We aim to help remedy these shortcomings by investigating the interacting environmental, social, (non-genetic) transgenerational and genetic determinants of individual patterns of senescence in a natural population. We can only now do this because we have a unique long-term data resource from a detailed study of a population of cooperatively breeding Seychelles warblers, Acrocephalus sechellensis. Crucially, this is an isolated island population, which has allowed us to follow all individuals (over many generations) throughout their lives, collect blood samples (thus allowing individual genetic characteristics and intrinsic biomarkers to be measured) and measure concurrent environmental conditions, social experiences and individual characteristics.

We will use these data to measure individual variation in the onset and rate of senescence with unparalleled accuracy. We will quantify the impact of environmental, social, transgenerational (i.e. parental age) and genetic factors, across the genome, on when and how quickly individuals deteriorate with age. We will establish if trade-offs between different individual characteristics, and/or across different parts of an individual's life, determine patterns of senescence and whether there is a genetic basis to this. We will quantify the strength of selection on senescence. Finally, we will determine the overall relative impact that environmental, social, transgenerational and genetic effects have on individual senescence.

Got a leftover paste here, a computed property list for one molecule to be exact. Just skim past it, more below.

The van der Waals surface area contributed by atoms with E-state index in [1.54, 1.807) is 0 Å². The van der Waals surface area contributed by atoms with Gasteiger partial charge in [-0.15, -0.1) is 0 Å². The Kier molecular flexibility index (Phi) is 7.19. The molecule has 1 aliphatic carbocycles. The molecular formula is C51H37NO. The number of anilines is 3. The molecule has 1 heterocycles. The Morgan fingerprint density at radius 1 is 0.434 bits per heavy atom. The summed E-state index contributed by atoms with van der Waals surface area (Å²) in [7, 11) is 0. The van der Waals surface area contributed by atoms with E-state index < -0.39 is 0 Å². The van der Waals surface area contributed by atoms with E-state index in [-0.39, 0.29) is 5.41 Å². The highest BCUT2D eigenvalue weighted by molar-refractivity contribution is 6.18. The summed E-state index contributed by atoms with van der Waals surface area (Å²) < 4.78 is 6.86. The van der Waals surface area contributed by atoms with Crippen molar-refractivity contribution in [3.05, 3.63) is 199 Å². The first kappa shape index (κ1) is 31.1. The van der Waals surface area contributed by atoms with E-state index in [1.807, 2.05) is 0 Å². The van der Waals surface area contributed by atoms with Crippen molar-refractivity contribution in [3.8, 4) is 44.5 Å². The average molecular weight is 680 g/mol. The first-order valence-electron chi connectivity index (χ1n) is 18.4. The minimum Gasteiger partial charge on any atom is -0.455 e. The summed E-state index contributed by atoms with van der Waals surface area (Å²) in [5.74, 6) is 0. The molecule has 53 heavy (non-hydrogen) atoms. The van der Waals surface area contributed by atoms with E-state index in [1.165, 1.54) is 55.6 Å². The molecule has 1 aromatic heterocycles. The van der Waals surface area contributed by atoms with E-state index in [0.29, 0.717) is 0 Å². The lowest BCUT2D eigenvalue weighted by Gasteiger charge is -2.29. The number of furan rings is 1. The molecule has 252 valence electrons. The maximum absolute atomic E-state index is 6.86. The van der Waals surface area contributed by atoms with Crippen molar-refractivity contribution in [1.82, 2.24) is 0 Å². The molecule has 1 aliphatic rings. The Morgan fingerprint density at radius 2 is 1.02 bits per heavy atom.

This study will not only test many key predictions that will reveal the immediate causes of individual variation in senescence, it will also shed light on the ultimate reasons behind the evolution of senescence. Understanding which factors exacerbate senescence means we can potentially avoid such factors or conditions, which will be directly useful to human/veterinary medicine, society and conservation.

Planned Impact